Explaining Cavan to a boy from Bangladesh

I felt close to the boy, whom I met in Warsaw, as exiles feel with others who are far from home

Michael Harding. Photograph: Brian Farrell

Michael Harding. Photograph: Brian Farrell


I brought acorns home with me from Warsaw. Three little acorns that were still green when I picked them up off the grass near Saski Park, where I would walk every morning, at a little distance from the traffic, with other people: elder couples entwined at the elbows, or young couples absorbed with the contents of their buggies. I would sit at the water fountain, beneath the trees and watch Warsaw waking up.

One morning I saw a wedding couple sitting up on the back of a bench like teenagers do; he in a tuxedo, and she in a long, white wedding dress. And they were kissing. They seemed relaxed, as if they had already been to church, and were relishing the feel of the world made new by their commitment to one another. I passed them as unnoticed as a ghost.

I saw quite a few wedding couples in Warsaw. Not in the back of limousines, but just walking along the street, or sitting in some park; her with a jacket around her bare shoulders, maybe, and him smoking; the informality of it stunned me.

One day, not far from Saski Park, I saw the acorns falling from a great oak tree; a tree so old that it had clearly been there when Chopin was a boy and it must have been there when the Germans made slaughter in the ghetto. So I couldn’t resist the acorns.

The boy from Bangladesh
I didn’t eat much, as I walked around Warsaw. An occasional bowl of tomato soup or a dish of sausage chopped up in a sea of mustard kept me going. I would return to my apartment late in the evenings, passing a Lebanese restaurant, which had a small kiosk serving takeaway falafel, and I usually stopped there to have a chat with the boy from Bangladesh who prepared the food.

He asked me where I was from.

Cavan, ” I declared.

“Is that an independent country?” he wondered.

“It is part of Ireland but colonised by Dublin, London and Washington,” I explained. “What remains of our own way of life – accordion music, pig farming and a flair for conversation – has been mostly extinguished by our masters.”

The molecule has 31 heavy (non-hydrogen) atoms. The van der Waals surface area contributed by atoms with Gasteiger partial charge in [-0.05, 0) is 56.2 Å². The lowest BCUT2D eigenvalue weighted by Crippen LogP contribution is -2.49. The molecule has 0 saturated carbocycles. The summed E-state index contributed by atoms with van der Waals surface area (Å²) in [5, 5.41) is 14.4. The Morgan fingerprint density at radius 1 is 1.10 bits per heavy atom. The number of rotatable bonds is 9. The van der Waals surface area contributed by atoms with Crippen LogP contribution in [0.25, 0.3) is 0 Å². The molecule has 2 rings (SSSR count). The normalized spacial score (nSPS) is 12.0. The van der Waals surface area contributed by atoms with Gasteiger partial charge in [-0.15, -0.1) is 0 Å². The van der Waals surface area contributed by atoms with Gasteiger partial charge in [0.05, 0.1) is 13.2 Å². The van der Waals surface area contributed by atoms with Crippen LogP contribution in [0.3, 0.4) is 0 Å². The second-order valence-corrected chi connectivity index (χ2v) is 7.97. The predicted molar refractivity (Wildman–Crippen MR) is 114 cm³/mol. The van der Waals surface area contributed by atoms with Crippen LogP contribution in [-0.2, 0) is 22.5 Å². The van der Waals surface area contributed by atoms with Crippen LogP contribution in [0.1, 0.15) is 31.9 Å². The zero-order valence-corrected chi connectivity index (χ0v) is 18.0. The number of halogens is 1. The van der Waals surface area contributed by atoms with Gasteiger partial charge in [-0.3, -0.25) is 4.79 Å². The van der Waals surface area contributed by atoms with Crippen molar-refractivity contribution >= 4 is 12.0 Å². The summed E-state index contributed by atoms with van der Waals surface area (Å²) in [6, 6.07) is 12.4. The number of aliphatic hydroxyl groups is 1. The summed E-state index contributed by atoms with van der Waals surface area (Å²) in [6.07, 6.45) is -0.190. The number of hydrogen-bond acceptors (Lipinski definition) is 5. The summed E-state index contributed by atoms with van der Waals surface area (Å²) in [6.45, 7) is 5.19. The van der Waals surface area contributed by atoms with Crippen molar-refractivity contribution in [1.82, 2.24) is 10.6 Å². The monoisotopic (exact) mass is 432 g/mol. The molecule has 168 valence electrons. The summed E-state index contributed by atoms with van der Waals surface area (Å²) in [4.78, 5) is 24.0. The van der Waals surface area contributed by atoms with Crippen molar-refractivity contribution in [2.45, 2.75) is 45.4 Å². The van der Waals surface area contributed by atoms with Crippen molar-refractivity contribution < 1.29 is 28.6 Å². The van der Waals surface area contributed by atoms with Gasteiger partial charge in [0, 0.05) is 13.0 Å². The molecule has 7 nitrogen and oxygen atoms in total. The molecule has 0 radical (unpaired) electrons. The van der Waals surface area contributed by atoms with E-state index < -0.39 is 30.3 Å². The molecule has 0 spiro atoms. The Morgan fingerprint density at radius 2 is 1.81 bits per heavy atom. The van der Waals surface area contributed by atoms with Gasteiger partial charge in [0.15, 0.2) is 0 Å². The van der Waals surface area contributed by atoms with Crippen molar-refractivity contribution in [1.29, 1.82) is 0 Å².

“Ah,” he said, “I understand; Cavan is like Scotland.”

“Exactly,” I agreed, impressed by his clarity.

“I have seen Mel Gibson film,” he explained. “Braveheart.”

“Yes,” I agreed. “Cavan is like that.”

And then I bought a bottle of water and started munching the falafel as I stood on the street, and he came outside the kiosk with a mug of tea and lit himself a cigarette.

United as exiles
Both of us stared at the skyscrapers and I felt close to him, as exiles feel with others who are far from home. I raised my bottle of water and offered a toast to our two great nations, Cavan and Bangladesh. And he smiled.

He said Bangladesh was a good country. “Many fish in rivers, and green countryside with fruit and vegetables, and beautiful trees.”

I felt he wanted me to like Bangladesh. I felt he wanted to believe that I wasn’t wearing clothes that people are forced to make in sweat factories for the western market. I felt he wanted to believe that a bit of Cavan wasn’t completely colonised by the great capitalist Satan that tears communities apart with its multinational claws.

“I’ll see you again,” I promised, as I left. And each time I returned he smiled. “How is Cavan man this evening?”

“Good,” I would reply. “And how is everyone in Bangladesh.”

“Good, good,” he said.

Of course everyone in Bangladesh is not good. Everyone in Warsaw or Cavan is not good. But since I came home I often think about him. At a certain hour of the evening, when I’m in some theatre in Longford, Sligo or Kerry, waiting to go out on to the stage and tell stories to strangers, I think of him, leaning over his kiosk waiting for strangers to buy a falafel for 10 zloty.

And he is with me in the mornings, when I’m in the garden in Arigna, and the breeze shakes the dry leaves off the trees, and I think of Bangladesh as more than just a musical word, but as another garden where trees grow, and are cherished by the people who live there.

So I planted the acorns – that fell from a tree that survived the war – and if they grow they will always remind me of the boy from Bangladesh, who makes his living on the streets of Warsaw.

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